11.2.07 - Issue # 295 Forward This Newsletter To A Colleague
Listening Skills
Recall Tools
Prophy before SRP

Anyone Getting a Fair Hearing in Your Practice?
by Sally McKenzie CEO
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The whir of the instruments, the ringing telephone, the chatter of staff and patients, the din of the dental practice can become something you just learn to tune out. Unfortunately, you may also be tuning out some of the most important “noise” in your office, the comments, conversations, and discussions among your team and your patients.

Sure, we’ve all been told to listen carefully, don’t interrupt, pay attention to what’s being said. But in the busyness of the dental practice, there’s simply so much to get done that taking the time to really listen is something we like to think we’re doing but often aren’t.

Most likely you’ve been a part of many “conversations” in which you’re busy telling your story only to have the other person jump in the second you pause to take a breath and seize control of the conversation with an account of something similar that happened to them, or to give you an unsolicited “solution” to your “problem.” Chances are also very good that you’ve committed the exact same offense.

Today, real listening is in scarce supply, a casualty of a culture that is perpetually on the run. Seldom do we stop to carefully consider what the other person is actually saying, ponder their situation, or really evaluate their concerns. We’ve substituted listening with “sprint hearing.” We hear the first few sentences of a conversation and think that we have all the information we need to sprint to the finish and leap in with a response.

At the first barely audible pause, we spill out all our knowledge on the subject, sure that we will blow the other person away with how quickly we were able to get to the crux of their issue and offer a solution. We’ve heard what we wanted to hear or expected to hear, but not necessarily what was really said.

How good a listener are you, really? Pick a day next week and try out the following listening tips. What you discover may surprise you.

  1. Shut up. You simply have to control your urge to speak until the other person is finished.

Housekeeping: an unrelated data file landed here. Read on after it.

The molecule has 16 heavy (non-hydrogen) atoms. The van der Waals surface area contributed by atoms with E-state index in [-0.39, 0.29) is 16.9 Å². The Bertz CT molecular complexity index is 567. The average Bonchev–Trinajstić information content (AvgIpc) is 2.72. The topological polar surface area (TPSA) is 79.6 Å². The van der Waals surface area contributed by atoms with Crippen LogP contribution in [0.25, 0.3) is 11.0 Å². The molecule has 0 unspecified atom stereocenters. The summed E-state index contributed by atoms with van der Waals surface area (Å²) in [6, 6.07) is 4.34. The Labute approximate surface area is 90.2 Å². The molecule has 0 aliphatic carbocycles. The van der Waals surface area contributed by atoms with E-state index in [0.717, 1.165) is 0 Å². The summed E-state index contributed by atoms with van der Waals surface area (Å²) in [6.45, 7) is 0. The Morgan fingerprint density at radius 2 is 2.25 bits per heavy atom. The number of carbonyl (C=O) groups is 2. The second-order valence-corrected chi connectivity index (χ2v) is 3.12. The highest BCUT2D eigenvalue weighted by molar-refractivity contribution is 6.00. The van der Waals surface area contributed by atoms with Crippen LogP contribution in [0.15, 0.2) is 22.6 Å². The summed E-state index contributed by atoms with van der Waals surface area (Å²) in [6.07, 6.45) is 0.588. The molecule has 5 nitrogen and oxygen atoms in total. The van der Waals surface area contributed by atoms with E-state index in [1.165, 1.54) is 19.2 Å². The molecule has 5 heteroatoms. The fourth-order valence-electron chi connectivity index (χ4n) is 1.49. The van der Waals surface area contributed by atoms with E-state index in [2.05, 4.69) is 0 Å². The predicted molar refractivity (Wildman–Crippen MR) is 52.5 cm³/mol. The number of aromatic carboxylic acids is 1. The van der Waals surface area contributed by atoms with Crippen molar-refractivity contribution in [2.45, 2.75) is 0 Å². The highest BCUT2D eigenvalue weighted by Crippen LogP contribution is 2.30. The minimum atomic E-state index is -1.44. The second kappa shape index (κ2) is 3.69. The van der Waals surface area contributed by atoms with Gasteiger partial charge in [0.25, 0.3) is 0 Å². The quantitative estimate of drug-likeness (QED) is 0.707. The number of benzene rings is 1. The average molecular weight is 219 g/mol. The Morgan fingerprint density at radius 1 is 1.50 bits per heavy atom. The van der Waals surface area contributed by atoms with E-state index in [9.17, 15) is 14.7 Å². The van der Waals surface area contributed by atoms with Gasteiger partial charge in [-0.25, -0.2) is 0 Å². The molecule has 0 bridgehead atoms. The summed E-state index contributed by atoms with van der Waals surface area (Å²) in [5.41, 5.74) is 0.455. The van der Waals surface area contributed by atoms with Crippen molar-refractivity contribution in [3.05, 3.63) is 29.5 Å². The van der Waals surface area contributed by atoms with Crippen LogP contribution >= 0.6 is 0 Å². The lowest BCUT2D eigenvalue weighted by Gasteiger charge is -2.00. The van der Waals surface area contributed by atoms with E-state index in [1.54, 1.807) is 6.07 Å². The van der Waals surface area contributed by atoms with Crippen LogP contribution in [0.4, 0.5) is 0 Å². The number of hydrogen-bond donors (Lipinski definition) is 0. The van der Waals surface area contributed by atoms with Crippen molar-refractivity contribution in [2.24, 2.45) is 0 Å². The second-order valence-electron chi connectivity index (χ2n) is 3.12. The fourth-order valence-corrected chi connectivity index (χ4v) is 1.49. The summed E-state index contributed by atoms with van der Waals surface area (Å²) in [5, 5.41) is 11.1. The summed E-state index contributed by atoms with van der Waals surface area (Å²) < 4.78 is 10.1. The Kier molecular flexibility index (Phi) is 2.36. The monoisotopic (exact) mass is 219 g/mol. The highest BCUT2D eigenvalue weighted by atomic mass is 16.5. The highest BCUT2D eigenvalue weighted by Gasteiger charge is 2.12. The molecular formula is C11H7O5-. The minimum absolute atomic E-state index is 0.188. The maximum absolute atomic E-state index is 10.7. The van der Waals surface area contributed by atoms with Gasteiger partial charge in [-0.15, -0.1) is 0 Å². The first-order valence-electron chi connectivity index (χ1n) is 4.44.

2. Don’t think about how you are going to respond while the other person is speaking or you’ll miss important information that may prompt a completely different response than the one you’re rehearsing in your head.
  3. Look at the other person when they are speaking. Don’t straighten your desk, arrange the instruments, wipe down the counters, or anything else that distracts you or appears to distract you from what the other person is saying. Your eyes should be on the person speaking to you unless you’re looking down to take careful notes of what they are saying.
  4. Watch your body language. If you look away, raise your finger to make a point, glance at the door, peek at your watch, the other person will notice and feel you are not engaged in what they are telling you.
  5. Ask questions before you give answers. Make sure you fully understand what you’re being told. Seek clarification. Paraphrase what you believe you’ve heard, particularly if the person is upset or irritated. This helps the speaker feel you are truly listening to what they have to say.
  6. Stick to the subject at hand. If Mrs. Jones is telling you that her tooth started hurting during her son’s high school soccer match last weekend, resist the urge to chime in and ask her how the team did. Otherwise the topic can quickly get off track as Mrs. Jones digresses into talking about what a great match it was and may not remember or have the opportunity to convey important information about her symptoms.
  7. Separate your personal situation from the discussion. If you’re tired, not feeling well, upset about something else that is going on in the office or your personal life, it’s very easy to be distracted and not fully engaged in the conversation. Looking the person in the eye and note taking can be very useful tools in forcing you to be fully present in the moment.

Pay attention to how well you’re actually listening to others – your team, your colleagues, and especially your patients. Chances are that up until now, you haven’t heard the full story.

Interested in speaking to Sally about your practice concerns? Email her at sallymck@mckenziemgmt.com.
Interested in having Sally speak to your dental society or study club? Click Here.

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Belle DuCharme CDPMA
Instructor/Consultant
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Recall Tools to Improve Patient Retention